And then there is Mary.  Pregnant, young and uncertain, greeted by an angel bearing news that this was a blessed event in her life and that she was favored by God, as if having an angel showing up in your bedroom is not anxiety-inducing, not to mention the message of a coming savior in her womb.

There are even more stories and characters like this in the bible.  Rereading these stories can give us courage for our own troubled circumstances and times.  What these stories convey—in their totality—is not that humanity won’t suffer or that terribly hard things do not happen, but that there are resources within us and within God’s very self and within the larger community that we may draw upon in confronting the hardest things.  There are the words, ‘Do not fear,’ yes.  But there is more.  There is the promise that we will be accompanied in our fears, that we will not struggle by ourselves when we lay down at night, that seen and unseen angels will wrestle with us and help us to discern through the fear our next steps.  There is prayer; there are companions, dreams, and rituals to help us process.  There is this too:  God has a heart of justice and a heart for the poor, the weak, and the marginalized.  We see it in today’s passage from Isaiah:

God is here, right here,

on [the] way to put things right.

And redress all wrongs.

God’s on the way! God will save you!”

Blind eyes will be opened,

deaf ears unstopped,

Lame men and women will leap like deer,

the voiceless break into song.

 The Bible and the God about which it speaks knows that human fear can paralyze. And that paralysis is a tool for the Devil or the ill-intentioned to take hold.  Because paralysis can be so frightening, doing its opposite– moving forward, finding breathing room, and taking the next step and the next step– will counteract immobility.

Does your fear tell you to crawl under the covers?  Pull the covers back, make your bed, and prepare for an unknown journey like Abram.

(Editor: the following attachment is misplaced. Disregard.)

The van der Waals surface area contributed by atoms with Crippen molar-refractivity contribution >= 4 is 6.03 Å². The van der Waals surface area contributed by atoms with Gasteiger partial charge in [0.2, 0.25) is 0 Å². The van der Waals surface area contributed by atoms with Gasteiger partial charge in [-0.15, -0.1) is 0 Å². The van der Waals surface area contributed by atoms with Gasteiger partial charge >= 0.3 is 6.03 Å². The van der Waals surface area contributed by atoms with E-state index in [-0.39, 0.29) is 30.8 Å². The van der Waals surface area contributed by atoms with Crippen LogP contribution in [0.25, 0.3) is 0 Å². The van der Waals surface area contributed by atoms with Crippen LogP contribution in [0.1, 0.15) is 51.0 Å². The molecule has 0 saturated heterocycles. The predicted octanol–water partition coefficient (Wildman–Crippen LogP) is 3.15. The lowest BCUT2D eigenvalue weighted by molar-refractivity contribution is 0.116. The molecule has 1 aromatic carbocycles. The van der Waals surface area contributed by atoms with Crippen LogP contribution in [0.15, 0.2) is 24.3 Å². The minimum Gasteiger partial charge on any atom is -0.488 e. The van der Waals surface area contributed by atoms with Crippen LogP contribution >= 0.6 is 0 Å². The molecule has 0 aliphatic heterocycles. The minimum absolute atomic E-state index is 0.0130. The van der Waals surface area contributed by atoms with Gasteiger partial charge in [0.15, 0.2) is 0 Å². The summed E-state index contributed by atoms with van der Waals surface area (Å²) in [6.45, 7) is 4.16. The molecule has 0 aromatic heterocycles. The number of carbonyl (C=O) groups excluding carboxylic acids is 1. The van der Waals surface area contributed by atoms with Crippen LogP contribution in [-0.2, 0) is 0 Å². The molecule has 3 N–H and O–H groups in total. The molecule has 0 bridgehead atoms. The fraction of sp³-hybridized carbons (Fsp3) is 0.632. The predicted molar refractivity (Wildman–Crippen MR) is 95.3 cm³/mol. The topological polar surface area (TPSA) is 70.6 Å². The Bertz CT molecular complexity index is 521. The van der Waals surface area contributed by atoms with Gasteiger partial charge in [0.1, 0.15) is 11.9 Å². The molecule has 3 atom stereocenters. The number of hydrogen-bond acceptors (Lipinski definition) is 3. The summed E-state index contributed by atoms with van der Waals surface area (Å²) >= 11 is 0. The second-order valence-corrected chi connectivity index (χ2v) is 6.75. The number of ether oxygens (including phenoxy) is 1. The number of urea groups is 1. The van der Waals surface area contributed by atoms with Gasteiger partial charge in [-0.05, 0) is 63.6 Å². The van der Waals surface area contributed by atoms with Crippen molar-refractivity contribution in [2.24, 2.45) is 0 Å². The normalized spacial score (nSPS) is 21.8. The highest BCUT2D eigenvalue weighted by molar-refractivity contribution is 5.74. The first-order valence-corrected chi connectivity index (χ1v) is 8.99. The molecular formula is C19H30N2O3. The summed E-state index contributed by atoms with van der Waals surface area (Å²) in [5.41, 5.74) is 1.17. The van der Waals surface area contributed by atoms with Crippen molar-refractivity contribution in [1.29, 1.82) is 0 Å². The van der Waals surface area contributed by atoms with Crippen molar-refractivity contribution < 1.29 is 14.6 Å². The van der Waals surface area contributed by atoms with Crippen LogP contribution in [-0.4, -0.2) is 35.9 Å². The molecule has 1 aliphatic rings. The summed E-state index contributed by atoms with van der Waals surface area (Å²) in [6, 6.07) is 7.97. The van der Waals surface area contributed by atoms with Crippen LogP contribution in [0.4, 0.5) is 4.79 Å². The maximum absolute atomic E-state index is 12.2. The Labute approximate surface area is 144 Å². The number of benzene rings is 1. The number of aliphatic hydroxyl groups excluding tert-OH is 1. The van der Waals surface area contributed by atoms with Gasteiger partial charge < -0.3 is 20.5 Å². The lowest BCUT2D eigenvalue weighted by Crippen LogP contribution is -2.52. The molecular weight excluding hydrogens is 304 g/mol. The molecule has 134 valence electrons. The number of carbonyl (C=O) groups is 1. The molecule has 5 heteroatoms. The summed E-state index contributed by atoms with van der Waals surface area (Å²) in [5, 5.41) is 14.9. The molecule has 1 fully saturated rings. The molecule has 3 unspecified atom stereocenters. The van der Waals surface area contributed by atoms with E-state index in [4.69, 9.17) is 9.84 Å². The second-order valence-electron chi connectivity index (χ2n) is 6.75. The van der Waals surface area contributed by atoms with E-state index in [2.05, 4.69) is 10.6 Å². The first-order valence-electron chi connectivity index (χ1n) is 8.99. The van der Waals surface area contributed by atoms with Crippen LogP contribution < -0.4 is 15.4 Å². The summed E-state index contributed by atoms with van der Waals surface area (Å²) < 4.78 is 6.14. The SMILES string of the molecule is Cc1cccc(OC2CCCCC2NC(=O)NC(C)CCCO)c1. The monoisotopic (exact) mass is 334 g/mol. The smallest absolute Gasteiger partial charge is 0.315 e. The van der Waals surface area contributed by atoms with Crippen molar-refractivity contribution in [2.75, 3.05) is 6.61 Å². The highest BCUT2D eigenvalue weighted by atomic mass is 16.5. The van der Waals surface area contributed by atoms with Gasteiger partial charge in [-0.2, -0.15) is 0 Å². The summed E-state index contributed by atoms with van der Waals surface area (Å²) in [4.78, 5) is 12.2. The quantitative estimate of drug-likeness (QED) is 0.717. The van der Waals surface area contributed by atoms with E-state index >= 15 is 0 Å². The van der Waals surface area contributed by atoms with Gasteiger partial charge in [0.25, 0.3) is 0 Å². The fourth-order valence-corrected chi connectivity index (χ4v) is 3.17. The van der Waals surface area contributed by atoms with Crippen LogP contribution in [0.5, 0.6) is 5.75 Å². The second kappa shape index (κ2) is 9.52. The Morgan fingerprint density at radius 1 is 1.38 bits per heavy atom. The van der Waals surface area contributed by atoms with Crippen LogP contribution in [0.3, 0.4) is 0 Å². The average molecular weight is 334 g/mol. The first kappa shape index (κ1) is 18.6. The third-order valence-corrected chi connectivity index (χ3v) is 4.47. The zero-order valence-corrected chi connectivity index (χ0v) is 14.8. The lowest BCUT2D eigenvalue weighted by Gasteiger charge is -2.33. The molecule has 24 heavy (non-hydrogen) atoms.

Does your anxiety tell you to avoid your sister or brother?  Remember Jacob.  Make amends, reach out, and find small ways to take steps towards reunification.

Is someone or something telling you that the promise of a new life, new identity, or new purpose growing inside of you is less-than-wanted, less-than-possible, or something less-than-beloved?  Remember Mary and declare your own magnificat to the Lord for the goodness growing inside of you.  Turn away your fear with the trust that God is working within you and even within these circumstances.  Even if you cannot fully believe this, doing something positive in spite of your fear will help to loosen the grip of anxiety over your life.  Doing something beyond ruminating on your anxiety gives you a sense of self-determination despite a loss of control of circumstance.

In Isaiah, a vision of hopefulness and well-being will permeate the people.  The barren places shall yield flowing streams, springs of water shall pool in burning sands.  When we are anxious and afraid, we have difficulty imagining relief for our pain…We thirst for protection, help, healing, and aid.  We feel scorched by our circumstances and humbled by our sudden vulnerability to life and its madness.  Comfort feels far away and out of reach.  Yet, God paints a different vision to enable us to imagine life in the barest of deserts and to imagine that we can bloom in the most disheartening of situations.  God is on the way, even as we cry out.  In reminding ourselves of these visions, we are not rendered hopeless even if we feel helpless.

In this season of new beginnings, new schedules, and new opportunities, give yourself the tremendous gift of imagining a new vision for your life.  Imagine God coming to you on the way; imagine growth in the desert and water that quenches your parched throat.  Study some of your favorite characters from scripture and look for the ways that they move beyond their fear.  Do this so that the next time anxiety or fear threaten to overwhelm you, you will dare to take that fear in your hand and look at it long… lovingly, and with curiosity.  And then, after spending time with those feelings, move your body and say to your soul, “I will trust in God at all times; [I will] pour out my heart before God, for God is a refuge for me.”  (Psalm 62:8, adapted)